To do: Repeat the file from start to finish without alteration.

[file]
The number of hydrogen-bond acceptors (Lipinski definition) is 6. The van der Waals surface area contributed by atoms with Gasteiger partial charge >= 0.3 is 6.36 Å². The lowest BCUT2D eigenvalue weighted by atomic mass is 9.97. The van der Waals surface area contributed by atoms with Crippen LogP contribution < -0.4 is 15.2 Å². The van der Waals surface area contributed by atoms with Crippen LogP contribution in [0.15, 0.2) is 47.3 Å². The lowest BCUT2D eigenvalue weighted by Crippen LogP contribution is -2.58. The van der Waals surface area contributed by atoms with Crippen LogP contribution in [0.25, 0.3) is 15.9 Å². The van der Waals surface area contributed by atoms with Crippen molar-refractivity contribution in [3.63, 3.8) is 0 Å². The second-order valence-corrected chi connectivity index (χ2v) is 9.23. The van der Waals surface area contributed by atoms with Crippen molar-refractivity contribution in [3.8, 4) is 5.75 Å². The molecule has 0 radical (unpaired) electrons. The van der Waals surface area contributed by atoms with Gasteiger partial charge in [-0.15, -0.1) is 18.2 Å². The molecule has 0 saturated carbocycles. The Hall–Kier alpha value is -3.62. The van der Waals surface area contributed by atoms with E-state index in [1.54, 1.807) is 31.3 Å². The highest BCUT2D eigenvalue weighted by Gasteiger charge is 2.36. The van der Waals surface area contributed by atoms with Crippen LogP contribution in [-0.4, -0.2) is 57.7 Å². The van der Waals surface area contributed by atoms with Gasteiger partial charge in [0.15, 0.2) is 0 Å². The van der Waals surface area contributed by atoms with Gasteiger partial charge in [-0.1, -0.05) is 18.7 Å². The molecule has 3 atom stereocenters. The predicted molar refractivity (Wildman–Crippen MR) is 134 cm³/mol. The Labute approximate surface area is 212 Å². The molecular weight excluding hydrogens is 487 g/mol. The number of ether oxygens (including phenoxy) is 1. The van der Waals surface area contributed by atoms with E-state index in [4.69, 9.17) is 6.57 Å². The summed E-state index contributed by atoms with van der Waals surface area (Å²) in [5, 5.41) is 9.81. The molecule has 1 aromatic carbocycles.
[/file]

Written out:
The number of hydrogen-bond acceptors (Lipinski definition) is 6. The van der Waals surface area contributed by atoms with Gasteiger partial charge >= 0.3 is 6.36 Å². The lowest BCUT2D eigenvalue weighted by atomic mass is 9.97. The van der Waals surface area contributed by atoms with Crippen LogP contribution < -0.4 is 15.2 Å². The van der Waals surface area contributed by atoms with Crippen LogP contribution in [0.15, 0.2) is 47.3 Å². The lowest BCUT2D eigenvalue weighted by Crippen LogP contribution is -2.58. The van der Waals surface area contributed by atoms with Crippen LogP contribution in [0.25, 0.3) is 15.9 Å². The van der Waals surface area contributed by atoms with Crippen molar-refractivity contribution in [3.63, 3.8) is 0 Å². The second-order valence-corrected chi connectivity index (χ2v) is 9.23. The van der Waals surface area contributed by atoms with Crippen molar-refractivity contribution in [3.8, 4) is 5.75 Å². The molecule has 0 radical (unpaired) electrons. The van der Waals surface area contributed by atoms with Gasteiger partial charge in [-0.15, -0.1) is 18.2 Å². The molecule has 0 saturated carbocycles. The Hall–Kier alpha value is -3.62. The van der Waals surface area contributed by atoms with E-state index in [1.54, 1.807) is 31.3 Å². The highest BCUT2D eigenvalue weighted by Gasteiger charge is 2.36. The van der Waals surface area contributed by atoms with Crippen LogP contribution in [-0.4, -0.2) is 57.7 Å². The van der Waals surface area contributed by atoms with Gasteiger partial charge in [0.15, 0.2) is 0 Å². The van der Waals surface area contributed by atoms with Gasteiger partial charge in [-0.1, -0.05) is 18.7 Å². The molecule has 3 atom stereocenters. The predicted molar refractivity (Wildman–Crippen MR) is 134 cm³/mol. The Labute approximate surface area is 212 Å². The molecular weight excluding hydrogens is 487 g/mol. The number of ether oxygens (including phenoxy) is 1. The van der Waals surface area contributed by atoms with E-state index in [4.69, 9.17) is 6.57 Å². The summed E-state index contributed by atoms with van der Waals surface area (Å²) in [5, 5.41) is 9.81. The molecule has 1 aromatic carbocycles.